None of this could have escaped the scrutiny of the hierachy of AmBank in KL, particularly given the massive sums involved. These were the top deals at the bank at the time. And it is this fact that demands an investigation and explanation from the Australian financial regulators known as ASIC, because the majority shareholder of AmBank is the leading Australian bank ANZ.
Sarawak Report has already pointed out along with others that all the top ranking officials stationed to managed AmBank in KL were on secondment from ANZ’s Sydney headquarters, a matter advertised as a badge of strong managment by the then Head of ANZ, Mike Smith, who had presided over the expansion of ANZ into Southeast Asia.
Mike Smith, like Goldman Sach’s Lloyd Blankfein, surprised many by taking an early departure from his Chief Executive’s post, just as the 1MDB issue started to hot up around his bank. A number of other key Australian executives have also moved on to greater things, including the former AmBank Chief Financial Officer, who has taken up a leading job in another financial group. The AmBank CEO of the time Ashok Ramamurthy relocated back to Sydney early.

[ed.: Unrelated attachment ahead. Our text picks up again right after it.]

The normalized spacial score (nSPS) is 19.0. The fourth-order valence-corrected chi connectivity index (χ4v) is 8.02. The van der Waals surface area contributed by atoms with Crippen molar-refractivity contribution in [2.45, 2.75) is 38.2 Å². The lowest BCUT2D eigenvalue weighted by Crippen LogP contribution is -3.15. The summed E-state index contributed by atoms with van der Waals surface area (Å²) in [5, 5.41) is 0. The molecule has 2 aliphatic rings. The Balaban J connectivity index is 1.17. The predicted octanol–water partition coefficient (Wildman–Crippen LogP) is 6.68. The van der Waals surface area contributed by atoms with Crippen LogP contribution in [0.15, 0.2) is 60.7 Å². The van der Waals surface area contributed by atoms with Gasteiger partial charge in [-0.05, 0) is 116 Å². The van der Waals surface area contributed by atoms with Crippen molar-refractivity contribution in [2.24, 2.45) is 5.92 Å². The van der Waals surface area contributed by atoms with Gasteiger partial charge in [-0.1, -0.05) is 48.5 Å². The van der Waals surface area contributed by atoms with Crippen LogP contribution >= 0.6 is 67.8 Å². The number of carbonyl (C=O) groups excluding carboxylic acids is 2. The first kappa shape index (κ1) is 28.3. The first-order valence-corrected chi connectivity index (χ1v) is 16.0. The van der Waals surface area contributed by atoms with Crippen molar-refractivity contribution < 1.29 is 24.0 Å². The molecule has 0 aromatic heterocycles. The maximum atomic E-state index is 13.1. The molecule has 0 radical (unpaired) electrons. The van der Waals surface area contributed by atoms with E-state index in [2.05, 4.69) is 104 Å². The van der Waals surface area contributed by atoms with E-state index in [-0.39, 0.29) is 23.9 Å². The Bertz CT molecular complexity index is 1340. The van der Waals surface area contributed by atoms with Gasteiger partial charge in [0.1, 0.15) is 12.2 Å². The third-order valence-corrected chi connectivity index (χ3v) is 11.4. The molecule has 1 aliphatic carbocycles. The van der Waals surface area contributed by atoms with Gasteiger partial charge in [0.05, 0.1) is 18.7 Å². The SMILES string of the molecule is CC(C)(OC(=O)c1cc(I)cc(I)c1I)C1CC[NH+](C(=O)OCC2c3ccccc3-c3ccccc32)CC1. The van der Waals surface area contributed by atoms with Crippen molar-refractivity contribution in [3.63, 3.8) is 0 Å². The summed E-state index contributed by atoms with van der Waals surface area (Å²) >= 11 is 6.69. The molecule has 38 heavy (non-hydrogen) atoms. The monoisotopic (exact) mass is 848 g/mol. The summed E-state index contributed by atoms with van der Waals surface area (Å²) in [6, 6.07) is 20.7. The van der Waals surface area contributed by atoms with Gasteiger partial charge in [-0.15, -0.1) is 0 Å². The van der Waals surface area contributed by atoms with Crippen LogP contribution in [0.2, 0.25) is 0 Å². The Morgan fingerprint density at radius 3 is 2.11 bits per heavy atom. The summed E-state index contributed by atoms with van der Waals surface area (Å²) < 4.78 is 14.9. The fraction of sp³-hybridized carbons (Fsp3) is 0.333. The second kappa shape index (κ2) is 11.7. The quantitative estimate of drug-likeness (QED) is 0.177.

However, despite persistent and compelling information that all such senior officials in KL along with ANZ’s own top brass had to have known about the massive transactions and also the huge sums that later poured into Najib’s own personal account at AmBank, there has been no announcement of an official enquiry by ASIC or investigations into malpractice.
Mike Smith’s successor as CEO Shayne Elliott told Australian MPs when questioned that ANZ’s seconded staff in KL had no duty to report back to ANZ or apparent duty to maintain standards of due diligence, despite ANZ’s largest single 20% shareholding in the bank:
“Once those employees are seconded there, they essentially sever their ties with ANZ almost 100 per cent,”
That claim by the bank’s head honcho was made in October 2016, since when the full nature of the scandal has become increasingly and unavoidably clear. Other banks have been investigated, punished, fined by different regulators and Goldman has apologised and admitted money was misappropriated from the bonds it raised.
Sarawak Report has also showed that ANZ’s own PR has contradicted the claim about the severing of ties:
The Australian prime minister at the time of the 1MDB misappropriations, Tony Abbott, tweeted his disappointment that Najib Razak (whom he described as a ‘good friend to Australia’) was defeated on May 9th.
However, Abbott’s successors ought to wake up to the fact that matters have moved on and slowly and inexorably investigators from the new government of Malaysia are turning up the details of exactly what happened at AmBank during the course of the 1MDB scandal.
That looks likely to include ANZ’s role in the affair and in any cover-up conducted by the Australian bank, including failures – deliberate or otherwise – on the part of the Australian regulators.